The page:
If you fall in love with someone when they’re ill, you may fall out of love with them when they get better. I doubt this is the intended message (if any) of Romanian director Cãlin Peter Netzer's latest but it's what I think about when I think about Ana, Mon Amour.
What a brilliant but gruelling film: a time-lapsing, age-shifting collage of Ana and Toma's journey from first love to eventual, exhausted and resentful separation. And what an embodied, what an incarnated film.
It's not only that mind and body are so intimately related, in a manner that reminded me of Merleau-Ponty (this film is heavy on philosophical discussions; although mainly about Nietzschean ethics), but the technology of film-making is buried deep in the flesh too. It's like cinema verité courtesy of Brian Yuzna.
Just-too-private sounds emanate from mouth and belly and dominate the soundtrack; in one scene you can hear stomachs rumble; the camera lingers in close-up over clumsy everyday sex, humble post-coital genitals, cum shots, diabetic sores, and shit on the buttocks of a woman who has taken an overdose and passes out (this scene reminded me of Dalí's painting, The Lugubrious Game).
But this isn't Salo; it's an unflinching examination of a couple dealing with mental health issues, an uncertain economy, and their dysfunctional, unhappy, suspicious parents. There are moments of relief and laughter in the deftly-handled collage but never has Philip Larkin's 'This Be the Verse' seemed so relevant:
After the film, my friend and I expressed our delight at being single. Pleasure may seem thin on the ground from my summary but there are several deliciously enjoyable elements. I love an excruciatingly painful dinner scene and there are at least two horrors here involving Ana's and Toma's parents; one of them culminating with Toma having to wear Ana's step-father's pyjamas and share the bed with him.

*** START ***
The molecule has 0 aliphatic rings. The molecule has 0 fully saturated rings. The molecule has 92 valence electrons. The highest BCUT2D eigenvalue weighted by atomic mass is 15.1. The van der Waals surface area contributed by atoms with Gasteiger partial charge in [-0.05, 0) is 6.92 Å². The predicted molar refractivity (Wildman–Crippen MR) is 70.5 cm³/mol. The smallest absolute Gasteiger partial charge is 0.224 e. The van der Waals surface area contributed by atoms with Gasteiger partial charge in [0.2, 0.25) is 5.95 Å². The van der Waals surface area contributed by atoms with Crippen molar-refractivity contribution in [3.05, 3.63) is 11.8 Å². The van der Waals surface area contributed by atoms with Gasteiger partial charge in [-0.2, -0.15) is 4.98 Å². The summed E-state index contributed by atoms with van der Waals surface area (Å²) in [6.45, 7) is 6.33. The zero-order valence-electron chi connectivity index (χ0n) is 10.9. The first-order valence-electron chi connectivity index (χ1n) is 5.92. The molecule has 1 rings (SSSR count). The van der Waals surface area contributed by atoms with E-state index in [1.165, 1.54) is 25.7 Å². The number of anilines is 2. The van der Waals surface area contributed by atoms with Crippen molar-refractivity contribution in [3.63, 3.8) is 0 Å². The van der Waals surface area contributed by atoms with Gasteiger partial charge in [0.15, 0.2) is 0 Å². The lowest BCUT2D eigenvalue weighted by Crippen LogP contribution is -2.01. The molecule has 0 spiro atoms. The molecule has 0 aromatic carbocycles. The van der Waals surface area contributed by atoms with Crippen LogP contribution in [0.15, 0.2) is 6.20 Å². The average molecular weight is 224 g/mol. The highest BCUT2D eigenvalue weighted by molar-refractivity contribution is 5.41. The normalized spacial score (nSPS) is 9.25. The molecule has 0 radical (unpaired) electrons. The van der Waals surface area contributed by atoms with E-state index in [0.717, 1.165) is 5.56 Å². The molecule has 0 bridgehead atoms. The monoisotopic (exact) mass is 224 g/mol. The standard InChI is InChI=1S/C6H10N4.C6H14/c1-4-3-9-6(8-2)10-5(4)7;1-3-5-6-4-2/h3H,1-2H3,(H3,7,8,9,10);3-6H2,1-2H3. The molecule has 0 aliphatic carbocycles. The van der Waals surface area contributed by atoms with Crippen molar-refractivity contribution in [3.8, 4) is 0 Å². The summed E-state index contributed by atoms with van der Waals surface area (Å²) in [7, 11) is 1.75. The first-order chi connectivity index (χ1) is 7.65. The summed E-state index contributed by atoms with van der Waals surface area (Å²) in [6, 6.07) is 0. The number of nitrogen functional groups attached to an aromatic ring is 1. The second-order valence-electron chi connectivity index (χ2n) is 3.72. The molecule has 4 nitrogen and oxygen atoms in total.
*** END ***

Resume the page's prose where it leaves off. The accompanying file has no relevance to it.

Also, there is a good dose of psychoanalysis (parts of the film are presented as Toma's reminiscences from the couch); I find psychoanalysis by turns profound and preposterous and am fascinated by how it's treated on screen. There are moments of authenticity in the depiction of Toma's sessions but I was highly amused by the analyst allowing Toma to continue with his questions and interpretations after the session was officially over: after he'd paid! on the doorstep!
Perhaps the highlight of the film (albeit a slightly incongruous one) is the blistering, muscular, hilarious advice that Toma receives from his priest after confession. It's a scene-stealer (maybe a film-stealer) and is laced with hints of Scorsese, Ferrara, and Martin McDonagh.
Ultimately the film is a bracingly hard stare at egotism and frailty and the lack of adequate help for any of us. At one point Toma, who is increasingly anxious about Ana's growing confidence and success, interrogates her about her sessions with her analyst. I paraphrase, but it goes something like this:
Up next: The Dead Nation.